NEW INVENTION.-The following notice from the Richmond Enquirer will interest those of our readers who cultivate music. "Of all the eccentric fruits of the inventive age, we had the pleasure on Saturday evening of witnessing one of the most
AN ADDRESS delivered in the Methodist Episcopal Church, Newbury, Vermont, November 17, 1841, before the Ladies' Literary Society of Newbury Seminary, on the Moral Power of Female Education. By Rev. C. T. Hinman, Teacher of Mathematics and the Greek Language.-This Address commences by noticing the exact order which reigns in the physi-curious. It is nothing more nor less than a hybrid monster—a cal, and the disorder that prevails in the moral world. This disorder has ejected man from his proper sphere. Two questions are proposed for discussion, viz: "What is my sphere of action? and how shall I prepare myself for that sphere ?" From the remarks made on these topics we select the follow. ing extract:
complete blending of two musical instruments of entirely dif ferent construction and antagonistic principles-in a word, a piece of wonderful mechanism, that produces perfect combination of the notes of the violin, and piano forte. The inventor, Col. A. S. Wood, is a Virginian-a resident of Buchanan, on James River. His curiosity was aroused some eight years ago, by some newspaper allusion to a similar attempt in Europe; and his mechanical genius, unaided by a scientific knowledge of music, but kept alive and strengthened by perseverance, has achieved a work, that baffled the skill of the first mechanics and artists of the Old World. The instrument consists of a piano, of the usual construction and played in the usual manner. A pedal, touched by the foot of the performer, turns a flywheel, which regulates the movements of the machinery. As each peculiar key of the piano is touched, a corresponding key within the box is acted on-brings down on the proper string one of the four bows, (which are constantly moving on grooves,) at the same time presses on the string a finger corresponding to the human finger, thus forming a perfect note, in every respect similar to a note of the piano. We heard a variety of music, andantes and allegros, admirably executed by Mrs. Watson-and we came to the conclusion that it was a remarkable compound. Some of the Scotch airs in imitation of the bagpipes in particular, exhibited the power of the instrument."
"There is a directing influence within the power of the fe. male. This depends mainly on the character of the sex. refer not now to the directing influence, given by a proper youthful bias; but rather to that produced by her presence-her society in after life. It is not the direction first given to the bark, as it is cut loose from its moorings, and committed to the winds and waves, that guides it through unknown seas: it must needs have a helmsman, who through the long voyage stands at his post, with his eye on the star and his hand on the wheel. "Such is woman, when properly educated. Not merely is. her influence felt when we start on the voyage of life, but through its whole course she is with us, to counsel, to comfort, to aid. Nor is it less true that her skill depends on her knowledge, than that the pilot's depends on his. It is not hers merely to give cheerfulness for an hour, to wipe away the falling tear, or heal a broken heart: she should be able to point to danger in advance, and turn us from its path-way-to descry the joys of the future and, as Fenelon's rosy-fingered morning opens the portals of the east, heralding the king of day, so should she, TO CORRESPONDENTS.-Several articles in prose and verse heralding the reign of peace, open the portals of that bright lie over for our next number. Were it not the fact that articles world, where hope dips his golden wings in the laver of the unsuitable for the pages of the Repository are poured in upon cherubim, and consecrates the hours to happiness and virtue. us almost without number, we should take it upon us to name Thus she not only brings contentment, but has a powerful influ- them, and point out their defects. As it is, the task were intol ence in smoothing the asperities of man's nature; in melting erable. Correspondents, therefore, must wait patiently. They down the natural hardness of his heart, and in infusing the ten-will in time ascertain the disposition which may have been derness of her own."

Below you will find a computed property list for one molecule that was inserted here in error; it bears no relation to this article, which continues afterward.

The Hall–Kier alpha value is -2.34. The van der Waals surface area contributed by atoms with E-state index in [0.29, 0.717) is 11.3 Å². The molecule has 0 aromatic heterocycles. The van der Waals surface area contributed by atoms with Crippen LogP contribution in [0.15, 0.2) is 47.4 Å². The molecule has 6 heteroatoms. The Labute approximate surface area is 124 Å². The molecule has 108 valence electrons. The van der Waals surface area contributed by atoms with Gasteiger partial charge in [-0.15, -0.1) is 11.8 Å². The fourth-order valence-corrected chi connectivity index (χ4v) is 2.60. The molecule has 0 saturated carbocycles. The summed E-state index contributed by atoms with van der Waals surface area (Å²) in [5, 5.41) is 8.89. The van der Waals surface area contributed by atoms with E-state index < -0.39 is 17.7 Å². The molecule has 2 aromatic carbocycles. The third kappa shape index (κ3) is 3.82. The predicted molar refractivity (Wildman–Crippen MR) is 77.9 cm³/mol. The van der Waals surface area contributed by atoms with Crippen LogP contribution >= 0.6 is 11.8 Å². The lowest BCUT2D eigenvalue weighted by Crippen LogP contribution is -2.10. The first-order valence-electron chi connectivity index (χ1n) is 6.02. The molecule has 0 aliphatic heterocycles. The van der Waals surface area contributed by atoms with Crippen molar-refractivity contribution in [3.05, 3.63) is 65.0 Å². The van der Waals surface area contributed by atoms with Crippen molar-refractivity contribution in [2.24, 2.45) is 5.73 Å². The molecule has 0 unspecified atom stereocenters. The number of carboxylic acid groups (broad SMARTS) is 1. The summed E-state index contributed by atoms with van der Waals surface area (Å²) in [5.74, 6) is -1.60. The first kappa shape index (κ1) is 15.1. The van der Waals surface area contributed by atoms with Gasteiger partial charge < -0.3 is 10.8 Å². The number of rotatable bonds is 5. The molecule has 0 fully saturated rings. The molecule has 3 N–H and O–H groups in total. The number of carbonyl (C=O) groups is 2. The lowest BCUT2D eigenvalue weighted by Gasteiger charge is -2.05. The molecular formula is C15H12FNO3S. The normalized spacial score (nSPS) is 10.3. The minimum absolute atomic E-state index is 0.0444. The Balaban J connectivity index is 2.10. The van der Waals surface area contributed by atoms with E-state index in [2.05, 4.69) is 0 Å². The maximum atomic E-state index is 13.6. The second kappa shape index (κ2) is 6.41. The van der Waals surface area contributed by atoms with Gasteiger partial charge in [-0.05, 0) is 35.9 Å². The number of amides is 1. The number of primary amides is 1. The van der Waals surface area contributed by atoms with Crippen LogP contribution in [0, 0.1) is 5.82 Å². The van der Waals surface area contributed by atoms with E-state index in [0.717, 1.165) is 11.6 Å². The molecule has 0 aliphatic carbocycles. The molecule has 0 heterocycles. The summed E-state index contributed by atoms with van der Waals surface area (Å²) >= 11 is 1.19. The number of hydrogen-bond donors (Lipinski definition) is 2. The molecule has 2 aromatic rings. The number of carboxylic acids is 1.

made of their articles.